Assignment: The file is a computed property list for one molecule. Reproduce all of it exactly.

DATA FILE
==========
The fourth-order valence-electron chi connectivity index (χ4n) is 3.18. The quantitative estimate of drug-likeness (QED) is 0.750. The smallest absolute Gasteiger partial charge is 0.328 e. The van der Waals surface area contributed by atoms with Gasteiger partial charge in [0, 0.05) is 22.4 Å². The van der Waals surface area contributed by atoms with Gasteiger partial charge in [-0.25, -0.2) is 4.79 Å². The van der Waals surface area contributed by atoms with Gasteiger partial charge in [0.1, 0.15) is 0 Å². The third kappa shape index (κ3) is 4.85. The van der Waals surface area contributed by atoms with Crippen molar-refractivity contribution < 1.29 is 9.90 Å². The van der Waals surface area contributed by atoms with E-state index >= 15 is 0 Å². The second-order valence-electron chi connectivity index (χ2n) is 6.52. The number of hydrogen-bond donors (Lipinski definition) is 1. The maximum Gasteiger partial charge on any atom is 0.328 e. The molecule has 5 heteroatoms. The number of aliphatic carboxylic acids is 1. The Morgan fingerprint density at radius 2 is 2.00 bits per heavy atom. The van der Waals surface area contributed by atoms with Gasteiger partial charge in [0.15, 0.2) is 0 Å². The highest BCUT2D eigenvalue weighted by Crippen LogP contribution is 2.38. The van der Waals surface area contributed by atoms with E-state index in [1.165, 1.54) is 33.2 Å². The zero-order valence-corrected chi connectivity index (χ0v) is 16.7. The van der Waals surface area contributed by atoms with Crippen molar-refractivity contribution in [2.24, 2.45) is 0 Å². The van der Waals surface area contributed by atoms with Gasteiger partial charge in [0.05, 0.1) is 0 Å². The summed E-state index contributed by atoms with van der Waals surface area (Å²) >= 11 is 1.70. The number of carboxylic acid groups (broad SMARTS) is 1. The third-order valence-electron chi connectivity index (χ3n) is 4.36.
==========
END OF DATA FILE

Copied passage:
The fourth-order valence-electron chi connectivity index (χ4n) is 3.18. The quantitative estimate of drug-likeness (QED) is 0.750. The smallest absolute Gasteiger partial charge is 0.328 e. The van der Waals surface area contributed by atoms with Gasteiger partial charge in [0, 0.05) is 22.4 Å². The van der Waals surface area contributed by atoms with Gasteiger partial charge in [-0.25, -0.2) is 4.79 Å². The van der Waals surface area contributed by atoms with Gasteiger partial charge in [0.1, 0.15) is 0 Å². The third kappa shape index (κ3) is 4.85. The van der Waals surface area contributed by atoms with Crippen molar-refractivity contribution < 1.29 is 9.90 Å². The van der Waals surface area contributed by atoms with E-state index >= 15 is 0 Å². The second-order valence-electron chi connectivity index (χ2n) is 6.52. The number of hydrogen-bond donors (Lipinski definition) is 1. The maximum Gasteiger partial charge on any atom is 0.328 e. The molecule has 5 heteroatoms. The number of aliphatic carboxylic acids is 1. The Morgan fingerprint density at radius 2 is 2.00 bits per heavy atom. The van der Waals surface area contributed by atoms with Gasteiger partial charge in [0.15, 0.2) is 0 Å². The highest BCUT2D eigenvalue weighted by Crippen LogP contribution is 2.38. The van der Waals surface area contributed by atoms with E-state index in [1.165, 1.54) is 33.2 Å². The zero-order valence-corrected chi connectivity index (χ0v) is 16.7. The van der Waals surface area contributed by atoms with Crippen molar-refractivity contribution in [2.24, 2.45) is 0 Å². The van der Waals surface area contributed by atoms with Gasteiger partial charge in [0.05, 0.1) is 0 Å². The summed E-state index contributed by atoms with van der Waals surface area (Å²) >= 11 is 1.70. The number of carboxylic acid groups (broad SMARTS) is 1. The third-order valence-electron chi connectivity index (χ3n) is 4.36.